Libertarian Philosophy: Is Don Quixote A Libertarian Novel?
Why should you read Don Quixote (…if you love freedom)? Is Don Quixote a Libertarian Novel? Professor of Literature, Eric C. Graf, talks about Don Quixote and its messages about liberty.
Want to explore more libertarian themes in literature? Check out Jeffrey Tucker’s overview on Katniss vs. power in The Hunger Games. https://fee.org/articles/katniss-vs-power-the-hunger-games-finale/
If you can’t get enough of themes of liberty in The Hunger Games, check out our “Real World Dilemmas of the Hunger Games” program. http://www.learnliberty.org/course_details/the-hunger-games-on-demand/
For a deeper understanding of some of the themes touched on in Don Quixote, check out our on-demand program, Liberty 101. http://www.learnliberty.org/course_details/liberty-101/
>> How do we know the novel’s all about freedom? How do we know Don Quixote is all about freedom? One important way is that it’s anti-state. In fact, Don Quixote himself is borderline anarchist in important moments. Rothbard, one of history’s greatest and most radical anarchists, describes the state as a bunch of guys in one river valley who just go into the next river valley, impose their will, and extort those people in a protection racket.
At the beginning of an important series of scenes, Don Quixote himself is that evil representative of the state, according to Rothbard. He attacks an innocent Barber who’s walking down the road, travelling from one town to the next. And why? Because he thinks he has the authority to do so.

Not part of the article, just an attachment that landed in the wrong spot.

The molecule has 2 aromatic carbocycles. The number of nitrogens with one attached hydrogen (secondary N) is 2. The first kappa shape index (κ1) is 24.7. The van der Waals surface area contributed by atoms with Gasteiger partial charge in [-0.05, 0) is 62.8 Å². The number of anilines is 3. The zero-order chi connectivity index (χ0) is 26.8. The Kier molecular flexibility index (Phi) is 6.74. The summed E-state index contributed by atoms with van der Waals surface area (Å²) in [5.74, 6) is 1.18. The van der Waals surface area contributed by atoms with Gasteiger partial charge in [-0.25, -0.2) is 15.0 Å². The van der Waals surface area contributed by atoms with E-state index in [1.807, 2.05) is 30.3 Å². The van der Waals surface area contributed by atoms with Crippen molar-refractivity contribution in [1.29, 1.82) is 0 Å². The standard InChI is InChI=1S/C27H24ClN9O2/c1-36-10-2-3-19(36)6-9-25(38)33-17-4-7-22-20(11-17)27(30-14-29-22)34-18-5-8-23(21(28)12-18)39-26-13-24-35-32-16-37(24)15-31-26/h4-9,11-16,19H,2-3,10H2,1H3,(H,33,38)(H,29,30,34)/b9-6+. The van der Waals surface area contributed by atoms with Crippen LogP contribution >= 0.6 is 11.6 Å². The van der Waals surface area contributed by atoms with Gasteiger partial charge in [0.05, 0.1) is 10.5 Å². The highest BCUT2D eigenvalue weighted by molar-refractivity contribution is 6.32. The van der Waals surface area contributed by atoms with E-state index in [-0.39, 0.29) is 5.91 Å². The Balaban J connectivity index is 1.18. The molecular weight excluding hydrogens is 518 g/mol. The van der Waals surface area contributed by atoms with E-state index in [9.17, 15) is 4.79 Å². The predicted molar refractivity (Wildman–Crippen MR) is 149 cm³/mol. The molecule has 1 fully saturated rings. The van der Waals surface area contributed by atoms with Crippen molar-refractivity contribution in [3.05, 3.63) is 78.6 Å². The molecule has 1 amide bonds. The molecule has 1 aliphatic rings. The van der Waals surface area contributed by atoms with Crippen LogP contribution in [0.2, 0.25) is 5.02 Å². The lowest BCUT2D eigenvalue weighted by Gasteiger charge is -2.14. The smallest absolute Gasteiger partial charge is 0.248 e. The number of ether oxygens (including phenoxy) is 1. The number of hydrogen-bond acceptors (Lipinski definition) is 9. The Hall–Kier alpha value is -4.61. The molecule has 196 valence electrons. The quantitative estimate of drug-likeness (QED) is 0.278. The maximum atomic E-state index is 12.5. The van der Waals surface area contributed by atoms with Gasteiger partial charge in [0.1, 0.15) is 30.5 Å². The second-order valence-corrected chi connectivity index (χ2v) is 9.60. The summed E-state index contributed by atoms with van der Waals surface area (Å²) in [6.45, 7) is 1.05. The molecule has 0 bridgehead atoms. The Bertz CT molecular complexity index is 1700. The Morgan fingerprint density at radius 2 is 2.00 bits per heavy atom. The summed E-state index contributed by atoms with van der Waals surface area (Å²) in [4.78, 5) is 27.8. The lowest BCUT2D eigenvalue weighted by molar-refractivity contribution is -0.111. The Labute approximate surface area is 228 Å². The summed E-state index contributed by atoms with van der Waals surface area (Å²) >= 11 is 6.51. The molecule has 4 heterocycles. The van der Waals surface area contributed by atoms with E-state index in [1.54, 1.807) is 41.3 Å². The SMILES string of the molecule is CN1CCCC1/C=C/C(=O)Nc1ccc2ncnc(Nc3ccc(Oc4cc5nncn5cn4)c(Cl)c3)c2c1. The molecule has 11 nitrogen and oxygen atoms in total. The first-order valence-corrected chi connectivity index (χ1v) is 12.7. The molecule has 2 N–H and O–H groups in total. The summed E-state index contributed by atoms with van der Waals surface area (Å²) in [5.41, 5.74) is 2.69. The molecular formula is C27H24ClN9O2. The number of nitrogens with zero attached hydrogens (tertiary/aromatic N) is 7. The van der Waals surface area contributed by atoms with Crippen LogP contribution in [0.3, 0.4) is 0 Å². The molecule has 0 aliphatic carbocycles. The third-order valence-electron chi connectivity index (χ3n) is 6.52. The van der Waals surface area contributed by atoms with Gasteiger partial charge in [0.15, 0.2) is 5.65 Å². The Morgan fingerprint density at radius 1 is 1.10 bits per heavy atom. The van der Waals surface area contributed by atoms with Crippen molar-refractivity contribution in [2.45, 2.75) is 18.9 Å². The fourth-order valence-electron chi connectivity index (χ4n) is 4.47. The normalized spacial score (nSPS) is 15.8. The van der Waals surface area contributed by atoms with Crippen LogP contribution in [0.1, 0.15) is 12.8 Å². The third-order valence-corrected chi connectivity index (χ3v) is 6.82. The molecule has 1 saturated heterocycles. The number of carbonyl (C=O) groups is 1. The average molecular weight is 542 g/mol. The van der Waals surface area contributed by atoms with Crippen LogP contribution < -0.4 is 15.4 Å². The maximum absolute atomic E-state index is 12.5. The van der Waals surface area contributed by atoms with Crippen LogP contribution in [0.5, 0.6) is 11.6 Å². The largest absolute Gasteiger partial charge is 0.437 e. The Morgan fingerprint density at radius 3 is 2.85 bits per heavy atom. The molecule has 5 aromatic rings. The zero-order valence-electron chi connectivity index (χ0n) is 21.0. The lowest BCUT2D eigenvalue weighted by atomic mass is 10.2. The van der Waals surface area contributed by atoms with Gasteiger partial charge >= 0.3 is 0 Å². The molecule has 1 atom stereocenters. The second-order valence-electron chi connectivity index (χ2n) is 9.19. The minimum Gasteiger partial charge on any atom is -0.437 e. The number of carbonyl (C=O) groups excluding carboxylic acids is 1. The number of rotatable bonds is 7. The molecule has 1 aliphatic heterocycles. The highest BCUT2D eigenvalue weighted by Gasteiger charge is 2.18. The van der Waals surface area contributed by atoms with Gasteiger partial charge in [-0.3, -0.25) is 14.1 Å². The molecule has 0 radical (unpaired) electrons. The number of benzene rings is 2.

No, because he just wants his stuff. In the very next scene, Don Quixote becomes the liberator. Sancho describes a group of galley slaves who are walking across the Spanish countryside all chained together. He says those are the men going to row in the King’s fleet. Don Quixote’s response here is very important.
It cuts right to the issue of the Monarch’s power. He says what do you mean forced people? Is it possible that the King uses force against anyone? Then he proceeds to interview each one of these slaves and finds out that they’re all being convicted of petty, meaningless crimes.
Clearly, the state is exploiting, using the criminal justice system of Spain to man the oars of its fleet in the Mediterranean. The galley slaves are the engine of these war boats, these warships. The galley slaves are the engines of these warships in the Mediterranean. If you’re gonna attack a galley, you target the oars, you target the oarsmen.
They’re covered in chains, they can’t swim, and they’re the main target. To be sentenced to row in the king’s galley is a death sentence. Now, Don Quixote, instead of being Rothbard’s oppressor, he becomes the liberator. He attacks and unhorses the officers escorting the slaves, and frees them. Later in the novel, an officer of the law attempts to arrest Don Quixote for having freed the galley slaves.
Don’t Quixote’s response is to reach around behind his back in an amazing act of anarchist ju jitsu and strangle that officer. Immediately after that scene, Don Quixote launches into an incredible tirade, a diatribe against the State’s right to tax him. So, this physical encounter with the State is followed by an objection to the State’s right to tax people.
Don Quixote is all about liberty, but he’s doing so by freeing people from the oppression of the State, from the officers of the law, from the tax men, and from the King. From the government, basically. If you wanna keep learning about the ideas related to liberty, subscribe to learn liberty.
If you are interested in this beautiful novel and seeing more videos about how Don Quixote has to do with freedom, click here and enroll in the University of Francisco Marroquin’s MOOC on Don Quijote.